A. How do I know your are right for my event? I will send you links to previous events so you can make an educated decision.
Q. How did you decide to get in your line of work?
A. When I was a 10-year-old Cub Scout, I was on a children's show. While Gine London drew pictures on his big easel, I was given his chimpanzee to hold. It had a very large lollipop in his hand and stuck it in my hair. While it was trying to pull it out of my hair, and my head was bouncing all around, I just stood there and held it like nothing was going on. The audience was laughing like crazy. At that point I knew I wanted to be an entertainer. I eventually developed a sense humor and became known as The Comedian. All my life people said to me, you should be a comedian. Then in 1974, I went to the Crazy Horse Saloon in Barrington, New Jersey, entered a talent contest and got up and sang a crazy version of Eleanor Rigby in Jerry Lewis's voice while I played an electric guitar. I won the contest and walk out with big-money. A few weeks later I took a stand up comedy course in Philadelphia, and began doing standup in March of that year. Now I have the best job ever..
Q. Do you do any sort of continuing education to stay up on the latest developments in your field?
A. I perform standup comedy or my improvised narrational karaoke every night.
Q. If you were advising someone who wanted to get into your profession, what would you suggest?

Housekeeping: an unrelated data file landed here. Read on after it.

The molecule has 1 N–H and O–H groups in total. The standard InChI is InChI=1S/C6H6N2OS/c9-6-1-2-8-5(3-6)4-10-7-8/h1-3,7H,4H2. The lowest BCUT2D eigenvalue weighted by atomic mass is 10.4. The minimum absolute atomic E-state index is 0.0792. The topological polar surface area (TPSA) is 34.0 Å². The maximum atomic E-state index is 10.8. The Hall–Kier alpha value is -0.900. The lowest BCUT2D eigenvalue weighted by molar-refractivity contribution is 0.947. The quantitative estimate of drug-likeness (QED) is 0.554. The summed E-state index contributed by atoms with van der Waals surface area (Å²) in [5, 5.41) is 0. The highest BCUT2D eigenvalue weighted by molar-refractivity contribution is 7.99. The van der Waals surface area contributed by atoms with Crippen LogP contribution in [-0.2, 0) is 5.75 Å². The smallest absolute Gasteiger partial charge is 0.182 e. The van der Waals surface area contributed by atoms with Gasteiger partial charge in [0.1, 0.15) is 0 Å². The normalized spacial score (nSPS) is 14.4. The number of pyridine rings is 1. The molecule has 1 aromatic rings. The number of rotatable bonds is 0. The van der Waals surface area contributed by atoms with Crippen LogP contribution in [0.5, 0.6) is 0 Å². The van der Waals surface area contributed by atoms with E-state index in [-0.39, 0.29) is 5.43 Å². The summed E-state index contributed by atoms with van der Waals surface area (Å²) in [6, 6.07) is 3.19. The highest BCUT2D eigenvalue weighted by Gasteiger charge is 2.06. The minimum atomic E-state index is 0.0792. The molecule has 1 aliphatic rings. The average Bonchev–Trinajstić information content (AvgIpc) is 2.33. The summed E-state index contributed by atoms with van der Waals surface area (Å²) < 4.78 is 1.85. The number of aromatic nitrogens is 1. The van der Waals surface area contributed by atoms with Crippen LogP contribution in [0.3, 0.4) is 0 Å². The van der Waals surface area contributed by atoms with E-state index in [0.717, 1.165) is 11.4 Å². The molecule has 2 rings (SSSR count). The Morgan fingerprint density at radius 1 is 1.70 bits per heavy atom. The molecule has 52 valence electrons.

A. to become a comedian, you need to be comfortable on stage, and that material. I have had over 100 students and I always tell them to start out with real-life stories that are funny, every time you tell them to anyone. This way you don't have to worry about remembering it or writing it. You go to open mics, get up and do your time, and hopefully have videotaped it. Then you watch it to see what you did to make it funny. People remember personalities more than they remember material. You need to work on your timing which means listening to the audience, developing your material, and getting stage time. Most comics do not get any paid work until after their 1000th open mic performance. all in all, there is nothing like the emotional feedback that you get from a laughing audience. Jerry Seinfeld, who was making USD1 million per episode, gave that up to go back to live standup because it is more exciting.
Q. What is your greatest strength?
A. My greatest strength is my ability to adapt to any situation and find the right material to make any audience laugh.
Q. What are you currently working on improving?
A. I get up every night somewhere, and make people laugh, whether at a comedy club were comedy venue 3 to 5 times a week, or creating my Narrational Improvisational songs at karaoke bars around Los Angeles. either way, I am out every night, pushing myself to be funnier, more relevant, and stretching my brain to be stronger and faster. As far as my rapping ability, I've been challenged almost 30 times by many young men. I've even participated in some professional rap battles. As no one does what I do, which is described what the audience is doing as they are doing it, I have never lost a battle.